Let us imagine to be in the MIT Instrumentation Laboratory, today known as Draper Labs, one night in May, 1967. The little blonde 8-yrs old Lauren Hamilton is “playing the astronauts”, jumping on and off the chairs and touching every possible implement. Her mom, Margaret, watches her with one eye, while with the other and all her mind she is fully absorbed in the alternating white-green lines of the pile of pages of a computer output. At some moment, Lauren pushes a nice, interesting red button popping up from a row of many, and suddenly the ticking noise of the machine stops, many lights go off while another big red light starts flashing. The tape units stop rolling, and the paper stops flowing out of the printer. Lauren screams frightened and starts crying, while she runs to her mom’s lap. Margaret hugs her, and calms her down with a soft-toned voice. Margaret Hamilton (second from the left in the attached photo) is a 33-years old working mother, single after the break-up with her first husband. She often takes Lauren at the MIT laboratory, weekends and nights, because her work is too important to be stopped. And while Lauren still sobs and searches for a possible excuse for the little mess she just made, Margaret thinks, and thinks deep. How could Lauren’s distracted gesture crash the simulator of the Apollo Guidance Computer, or AGC, for which she and her team had been so relentlessly working for months? Could the same mistake occur in flight? And could it be corrected? Margaret immediately started working around a backup solution to the problem, and designed a safety piece of code that could restart the operation after the crash. A piece of code that turned out to be marvelously useful, when a few months later commander Jim Lovell actually made that very same mistake, while orbiting around the Moon on Apollo 8. The land team run by Margaret caught the error signal and quickly fixed the situation.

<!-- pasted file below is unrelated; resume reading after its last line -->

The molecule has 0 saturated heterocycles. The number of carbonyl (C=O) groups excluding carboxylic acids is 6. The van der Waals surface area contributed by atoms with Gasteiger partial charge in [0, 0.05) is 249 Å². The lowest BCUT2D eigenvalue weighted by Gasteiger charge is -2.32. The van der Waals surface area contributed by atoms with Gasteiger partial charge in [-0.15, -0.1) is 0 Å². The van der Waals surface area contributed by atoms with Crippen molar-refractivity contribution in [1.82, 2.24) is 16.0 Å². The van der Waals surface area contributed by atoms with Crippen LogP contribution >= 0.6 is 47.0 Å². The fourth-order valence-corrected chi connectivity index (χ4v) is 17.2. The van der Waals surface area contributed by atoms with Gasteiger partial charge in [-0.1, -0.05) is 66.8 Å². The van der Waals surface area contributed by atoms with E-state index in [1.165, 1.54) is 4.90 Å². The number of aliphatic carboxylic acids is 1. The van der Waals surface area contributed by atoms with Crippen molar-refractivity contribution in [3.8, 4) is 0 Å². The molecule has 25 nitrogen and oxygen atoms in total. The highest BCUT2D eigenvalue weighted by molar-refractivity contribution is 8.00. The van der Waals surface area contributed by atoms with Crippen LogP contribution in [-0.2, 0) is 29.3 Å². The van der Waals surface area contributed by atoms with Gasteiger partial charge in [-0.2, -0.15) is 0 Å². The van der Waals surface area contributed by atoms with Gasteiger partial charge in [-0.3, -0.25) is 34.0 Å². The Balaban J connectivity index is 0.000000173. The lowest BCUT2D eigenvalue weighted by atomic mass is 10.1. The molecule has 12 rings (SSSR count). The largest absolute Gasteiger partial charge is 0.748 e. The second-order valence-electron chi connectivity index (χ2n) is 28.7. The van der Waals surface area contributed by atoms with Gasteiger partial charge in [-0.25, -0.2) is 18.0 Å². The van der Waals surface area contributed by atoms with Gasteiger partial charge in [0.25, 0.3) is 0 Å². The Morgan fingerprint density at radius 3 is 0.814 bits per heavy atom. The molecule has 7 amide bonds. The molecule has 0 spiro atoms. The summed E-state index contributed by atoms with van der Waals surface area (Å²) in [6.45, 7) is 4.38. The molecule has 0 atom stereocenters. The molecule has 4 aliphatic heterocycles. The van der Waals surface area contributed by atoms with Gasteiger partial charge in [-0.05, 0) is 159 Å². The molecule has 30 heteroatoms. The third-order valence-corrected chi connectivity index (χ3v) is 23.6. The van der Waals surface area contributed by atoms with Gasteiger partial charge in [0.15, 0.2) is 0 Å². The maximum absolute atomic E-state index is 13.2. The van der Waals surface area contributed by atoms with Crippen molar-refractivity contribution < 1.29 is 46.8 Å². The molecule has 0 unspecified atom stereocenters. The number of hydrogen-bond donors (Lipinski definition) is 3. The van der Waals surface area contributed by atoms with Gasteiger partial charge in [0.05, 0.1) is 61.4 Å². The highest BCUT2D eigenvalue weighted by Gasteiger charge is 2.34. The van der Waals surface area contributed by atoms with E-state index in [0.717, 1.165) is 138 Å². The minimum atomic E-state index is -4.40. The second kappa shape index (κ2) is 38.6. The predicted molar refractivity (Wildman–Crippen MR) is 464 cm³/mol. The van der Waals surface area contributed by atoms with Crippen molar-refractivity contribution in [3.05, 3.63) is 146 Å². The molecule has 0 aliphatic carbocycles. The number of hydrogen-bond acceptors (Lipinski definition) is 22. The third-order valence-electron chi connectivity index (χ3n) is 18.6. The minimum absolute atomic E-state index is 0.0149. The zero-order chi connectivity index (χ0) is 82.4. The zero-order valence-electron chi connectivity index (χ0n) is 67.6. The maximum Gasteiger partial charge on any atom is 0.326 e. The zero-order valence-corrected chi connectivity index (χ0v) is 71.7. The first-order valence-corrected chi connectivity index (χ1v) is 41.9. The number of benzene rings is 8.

The design of a guidance, navigation and control (GNC) system that could satisfy the bold expectations laid down by president John Fitzgerald Kennedy, in his landmark “We choose to go to the Moon” speech of Sep 12, 1962, had to be invented from scratch. By then, how to get a package into Earth’s orbit was more or less understood, but how do you aim the 2,800-tons Saturn-V and fly to the Moon? Scientists had thought about the basic physics of it, but going from a kind of basic architecture to actually how you are going to do it, was still much under debate. And how you navigate to the destination, just like ships crossing the ocean, was a huge challenge. Ordinary air or sea navigation systems rely on making observations from the outside world. However, in a featureless and empty space, the only way to find your way is to precisely measure time and sensing your acceleration, that is, inertial navigation. This problem had already been solved for launching ballistic missiles, with a system of gyroscopes and accelerometers to guide the warhead to the target (in order to properly assure the destruction of humanity, such missiles cannot use electronics that could be perturbed by foreign radio signals). The software of the primitive computers that could guide nuclear missiles had been developed by that same Charles Stark Draper, who was director of the MIT Instrumentation laboratory. It was then obvious to appoint them the contract for the Apollo GNC system.